After the Walmart acquisition, here’s what’s in store from Flipkart

After the Walmart acquisition, here’s what’s in store from Flipkart

Nearly a decade after entering India and failing to make any waves due to resistance from the government, Walmart is making a renewed push in the country by focussing on it’s fast growing e-commerce market. The world’s largest retailer is taking a 77% stake in Flipkart, an Indian e-commerce giant, by buying $14 billion of stock from it’s investors and pumping in $2 billion of fresh funds.

With the deal inked, now the work begins for Walmart. In addition to boosting Flipkart’s logistics and supply chain network, it has a number of complementary plans for the Indian market. According to a press release on its website, Walmart plans to create jobs, support small businesses and increase farmer incomes. Here’s how things should go from here.

Direct and local procurement of groceries

Flipkart can’t focus on clothes and electronics forever. And Walmart derives half its global sales from groceries. Like Amazon and the Alibaba-funded BigBasket, the US retailer has big plans in the online groceries space in India - a segment which is widely predicted to drive India’s e-commerce growth.

Currently, farm-to-table supply chains in India suffer from wastage and a lack of investment. Walmart is expected to source fresh groceries directly from farmers and small businesses and minimise wastage by adding a cold storage component to its supply chains. This could also include investments in collection centres, and quality control facilities.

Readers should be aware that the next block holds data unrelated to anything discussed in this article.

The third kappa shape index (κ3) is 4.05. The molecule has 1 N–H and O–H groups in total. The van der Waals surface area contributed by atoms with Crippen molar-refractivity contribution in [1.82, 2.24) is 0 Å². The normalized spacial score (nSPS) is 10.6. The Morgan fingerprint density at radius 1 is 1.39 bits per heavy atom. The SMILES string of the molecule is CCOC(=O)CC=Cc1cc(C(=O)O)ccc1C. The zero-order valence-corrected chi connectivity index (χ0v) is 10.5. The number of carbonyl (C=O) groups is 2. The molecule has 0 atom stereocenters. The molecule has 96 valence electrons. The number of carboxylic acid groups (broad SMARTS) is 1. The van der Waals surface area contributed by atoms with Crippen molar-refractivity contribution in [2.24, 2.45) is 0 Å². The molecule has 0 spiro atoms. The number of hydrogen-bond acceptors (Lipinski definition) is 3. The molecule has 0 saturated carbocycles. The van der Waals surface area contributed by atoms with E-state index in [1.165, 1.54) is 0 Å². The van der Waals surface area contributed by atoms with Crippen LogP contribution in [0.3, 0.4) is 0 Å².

In doing so, Walmart will help farmers cater to a wider customer base. It already runs a number of market readiness projects in India centred on back-end infrastructure support, increasing access to credit for farmers and training on international food standards.

Making ‘kirana’ stores go digital

In its press release, Walmart said it would, “partner with kirana owners and members to help modernize their retail practices and adopt digital payment technologies”. Ekart, Flipkart’s supply chain arm, is already sourcing and distributing products through thousands of kiranas. Kiranas refer to small mom-and-pop neighbourhood retail shops. Walmart already has ties with kiranas through its Best Price wholesale business in India, wherein these vendors act as resellers.

In addition to integrating more of these stores and small retailers into Flipkart’s supply chain network, Walmart will likely get them to start using Flipkart's PhonePe digital payments network to accept and disburse payments offline. The payments app crossed 40 million transfers on the Unified Payments Interface in April alone.

But it won’t come cheap

With its $16 billion investment, Walmart is spending a lot more money in India than Amazon, Flipkart’s nearest competitor in the Indian online shopping market. In 2016, Amazon said it would increase its planned investment in India to $5 billion in order to close the market gap with Flipkart. According to news reports earlier this week, it has pumped an additional $386 million (₹26 billion) into its Indian unit this year.

The war over who can offer deeper discounts will affect both firms and further investments will likely be necessary. Flipkart’s parent reported a net loss of ₹87.7 billion for the last fiscal year. In all probability, Flipkart will continue to report losses in the near term, something that Walmart is probably okay with since it’s in it for the long haul.

Should the acquisition bear fruit, Walmart could even sell a portion of its stake in Flipkart in the future through an IPO. However, it should retain a majority holding.

Concurrently, Walmart will continue to operate and more importantly, grow, its wholesale business in India. It plans to add 50 cash-and-carry stores within the next five years, taking its total Best Price store count to 71.